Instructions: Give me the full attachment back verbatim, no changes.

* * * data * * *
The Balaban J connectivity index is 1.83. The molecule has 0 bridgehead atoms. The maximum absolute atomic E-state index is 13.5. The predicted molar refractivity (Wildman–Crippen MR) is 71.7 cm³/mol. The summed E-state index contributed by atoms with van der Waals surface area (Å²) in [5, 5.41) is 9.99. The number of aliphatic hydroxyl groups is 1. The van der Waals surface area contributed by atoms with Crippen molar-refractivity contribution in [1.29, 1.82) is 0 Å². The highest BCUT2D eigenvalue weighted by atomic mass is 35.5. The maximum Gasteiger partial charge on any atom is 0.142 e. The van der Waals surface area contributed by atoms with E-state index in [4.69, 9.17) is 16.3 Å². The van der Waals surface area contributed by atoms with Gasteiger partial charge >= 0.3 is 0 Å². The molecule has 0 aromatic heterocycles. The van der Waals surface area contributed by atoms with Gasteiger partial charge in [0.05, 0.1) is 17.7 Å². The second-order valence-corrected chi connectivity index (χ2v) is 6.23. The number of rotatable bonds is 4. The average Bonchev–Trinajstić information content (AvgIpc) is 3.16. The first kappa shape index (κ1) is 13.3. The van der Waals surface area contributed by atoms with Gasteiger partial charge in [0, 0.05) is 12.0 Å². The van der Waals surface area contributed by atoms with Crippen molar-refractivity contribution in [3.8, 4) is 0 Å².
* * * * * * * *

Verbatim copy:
The Balaban J connectivity index is 1.83. The molecule has 0 bridgehead atoms. The maximum absolute atomic E-state index is 13.5. The predicted molar refractivity (Wildman–Crippen MR) is 71.7 cm³/mol. The summed E-state index contributed by atoms with van der Waals surface area (Å²) in [5, 5.41) is 9.99. The number of aliphatic hydroxyl groups is 1. The van der Waals surface area contributed by atoms with Crippen molar-refractivity contribution in [1.29, 1.82) is 0 Å². The highest BCUT2D eigenvalue weighted by atomic mass is 35.5. The maximum Gasteiger partial charge on any atom is 0.142 e. The van der Waals surface area contributed by atoms with E-state index in [4.69, 9.17) is 16.3 Å². The van der Waals surface area contributed by atoms with Gasteiger partial charge >= 0.3 is 0 Å². The molecule has 0 aromatic heterocycles. The van der Waals surface area contributed by atoms with Gasteiger partial charge in [0.05, 0.1) is 17.7 Å². The second-order valence-corrected chi connectivity index (χ2v) is 6.23. The number of rotatable bonds is 4. The average Bonchev–Trinajstić information content (AvgIpc) is 3.16. The first kappa shape index (κ1) is 13.3. The van der Waals surface area contributed by atoms with Gasteiger partial charge in [0, 0.05) is 12.0 Å². The van der Waals surface area contributed by atoms with Crippen molar-refractivity contribution in [3.8, 4) is 0 Å².